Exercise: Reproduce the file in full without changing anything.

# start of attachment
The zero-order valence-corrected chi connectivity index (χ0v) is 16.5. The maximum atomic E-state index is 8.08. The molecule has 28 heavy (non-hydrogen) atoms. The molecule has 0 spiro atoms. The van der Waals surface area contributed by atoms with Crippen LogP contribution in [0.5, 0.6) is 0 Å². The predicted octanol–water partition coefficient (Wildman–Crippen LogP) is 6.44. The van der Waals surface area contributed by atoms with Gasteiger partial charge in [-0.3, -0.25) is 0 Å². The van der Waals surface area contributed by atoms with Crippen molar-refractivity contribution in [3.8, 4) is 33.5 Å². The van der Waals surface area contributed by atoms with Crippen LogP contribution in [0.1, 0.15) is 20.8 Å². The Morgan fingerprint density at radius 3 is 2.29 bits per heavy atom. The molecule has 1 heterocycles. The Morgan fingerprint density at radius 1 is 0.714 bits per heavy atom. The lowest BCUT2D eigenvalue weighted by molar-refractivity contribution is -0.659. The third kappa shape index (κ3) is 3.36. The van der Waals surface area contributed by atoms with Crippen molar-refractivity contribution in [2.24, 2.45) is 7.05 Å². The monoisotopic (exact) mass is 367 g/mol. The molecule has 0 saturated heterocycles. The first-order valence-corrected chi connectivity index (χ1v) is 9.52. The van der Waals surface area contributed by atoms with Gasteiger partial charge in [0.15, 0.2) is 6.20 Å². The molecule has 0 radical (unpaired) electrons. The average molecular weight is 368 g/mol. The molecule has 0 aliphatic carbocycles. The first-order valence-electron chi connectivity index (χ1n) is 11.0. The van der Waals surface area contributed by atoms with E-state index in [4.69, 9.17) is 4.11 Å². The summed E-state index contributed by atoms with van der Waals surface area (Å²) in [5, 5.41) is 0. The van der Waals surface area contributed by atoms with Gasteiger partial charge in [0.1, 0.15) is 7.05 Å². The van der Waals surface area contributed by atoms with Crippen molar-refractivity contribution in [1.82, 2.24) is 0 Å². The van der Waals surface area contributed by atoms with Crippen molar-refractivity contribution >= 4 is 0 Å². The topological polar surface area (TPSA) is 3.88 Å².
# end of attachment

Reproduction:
The zero-order valence-corrected chi connectivity index (χ0v) is 16.5. The maximum atomic E-state index is 8.08. The molecule has 28 heavy (non-hydrogen) atoms. The molecule has 0 spiro atoms. The van der Waals surface area contributed by atoms with Crippen LogP contribution in [0.5, 0.6) is 0 Å². The predicted octanol–water partition coefficient (Wildman–Crippen LogP) is 6.44. The van der Waals surface area contributed by atoms with Gasteiger partial charge in [-0.3, -0.25) is 0 Å². The van der Waals surface area contributed by atoms with Crippen molar-refractivity contribution in [3.8, 4) is 33.5 Å². The van der Waals surface area contributed by atoms with Crippen LogP contribution in [0.1, 0.15) is 20.8 Å². The Morgan fingerprint density at radius 3 is 2.29 bits per heavy atom. The molecule has 1 heterocycles. The Morgan fingerprint density at radius 1 is 0.714 bits per heavy atom. The lowest BCUT2D eigenvalue weighted by molar-refractivity contribution is -0.659. The third kappa shape index (κ3) is 3.36. The van der Waals surface area contributed by atoms with Crippen molar-refractivity contribution in [2.24, 2.45) is 7.05 Å². The monoisotopic (exact) mass is 367 g/mol. The molecule has 0 saturated heterocycles. The first-order valence-corrected chi connectivity index (χ1v) is 9.52. The van der Waals surface area contributed by atoms with Gasteiger partial charge in [0.15, 0.2) is 6.20 Å². The molecule has 0 radical (unpaired) electrons. The average molecular weight is 368 g/mol. The molecule has 0 aliphatic carbocycles. The first-order valence-electron chi connectivity index (χ1n) is 11.0. The van der Waals surface area contributed by atoms with E-state index in [4.69, 9.17) is 4.11 Å². The summed E-state index contributed by atoms with van der Waals surface area (Å²) in [5, 5.41) is 0. The van der Waals surface area contributed by atoms with Gasteiger partial charge in [0.1, 0.15) is 7.05 Å². The van der Waals surface area contributed by atoms with Crippen molar-refractivity contribution in [1.82, 2.24) is 0 Å². The van der Waals surface area contributed by atoms with Crippen molar-refractivity contribution >= 4 is 0 Å². The topological polar surface area (TPSA) is 3.88 Å².